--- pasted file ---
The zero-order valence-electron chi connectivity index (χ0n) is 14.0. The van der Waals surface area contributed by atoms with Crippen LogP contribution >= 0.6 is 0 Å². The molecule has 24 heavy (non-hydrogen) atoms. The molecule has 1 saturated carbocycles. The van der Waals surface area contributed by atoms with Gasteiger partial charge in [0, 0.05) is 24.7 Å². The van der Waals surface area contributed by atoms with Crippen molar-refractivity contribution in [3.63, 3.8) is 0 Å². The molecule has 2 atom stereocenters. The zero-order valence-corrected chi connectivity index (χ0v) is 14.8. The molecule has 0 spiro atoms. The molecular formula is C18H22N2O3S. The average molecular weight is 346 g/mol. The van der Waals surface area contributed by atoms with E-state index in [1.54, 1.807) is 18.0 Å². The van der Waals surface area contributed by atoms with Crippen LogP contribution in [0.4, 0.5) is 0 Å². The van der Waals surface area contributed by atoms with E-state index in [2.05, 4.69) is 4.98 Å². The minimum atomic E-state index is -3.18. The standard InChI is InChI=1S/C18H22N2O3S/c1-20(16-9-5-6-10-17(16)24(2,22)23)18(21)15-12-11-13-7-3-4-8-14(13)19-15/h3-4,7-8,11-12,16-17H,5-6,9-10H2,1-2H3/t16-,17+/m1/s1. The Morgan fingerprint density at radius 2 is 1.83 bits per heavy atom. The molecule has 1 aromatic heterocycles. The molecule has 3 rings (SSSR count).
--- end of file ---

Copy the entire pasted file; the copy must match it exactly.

The zero-order valence-electron chi connectivity index (χ0n) is 14.0. The van der Waals surface area contributed by atoms with Crippen LogP contribution >= 0.6 is 0 Å². The molecule has 24 heavy (non-hydrogen) atoms. The molecule has 1 saturated carbocycles. The van der Waals surface area contributed by atoms with Gasteiger partial charge in [0, 0.05) is 24.7 Å². The van der Waals surface area contributed by atoms with Crippen molar-refractivity contribution in [3.63, 3.8) is 0 Å². The molecule has 2 atom stereocenters. The zero-order valence-corrected chi connectivity index (χ0v) is 14.8. The molecule has 0 spiro atoms. The molecular formula is C18H22N2O3S. The average molecular weight is 346 g/mol. The van der Waals surface area contributed by atoms with E-state index in [1.54, 1.807) is 18.0 Å². The van der Waals surface area contributed by atoms with Crippen LogP contribution in [0.4, 0.5) is 0 Å². The van der Waals surface area contributed by atoms with E-state index in [2.05, 4.69) is 4.98 Å². The minimum atomic E-state index is -3.18. The standard InChI is InChI=1S/C18H22N2O3S/c1-20(16-9-5-6-10-17(16)24(2,22)23)18(21)15-12-11-13-7-3-4-8-14(13)19-15/h3-4,7-8,11-12,16-17H,5-6,9-10H2,1-2H3/t16-,17+/m1/s1. The Morgan fingerprint density at radius 2 is 1.83 bits per heavy atom. The molecule has 1 aromatic heterocycles. The molecule has 3 rings (SSSR count).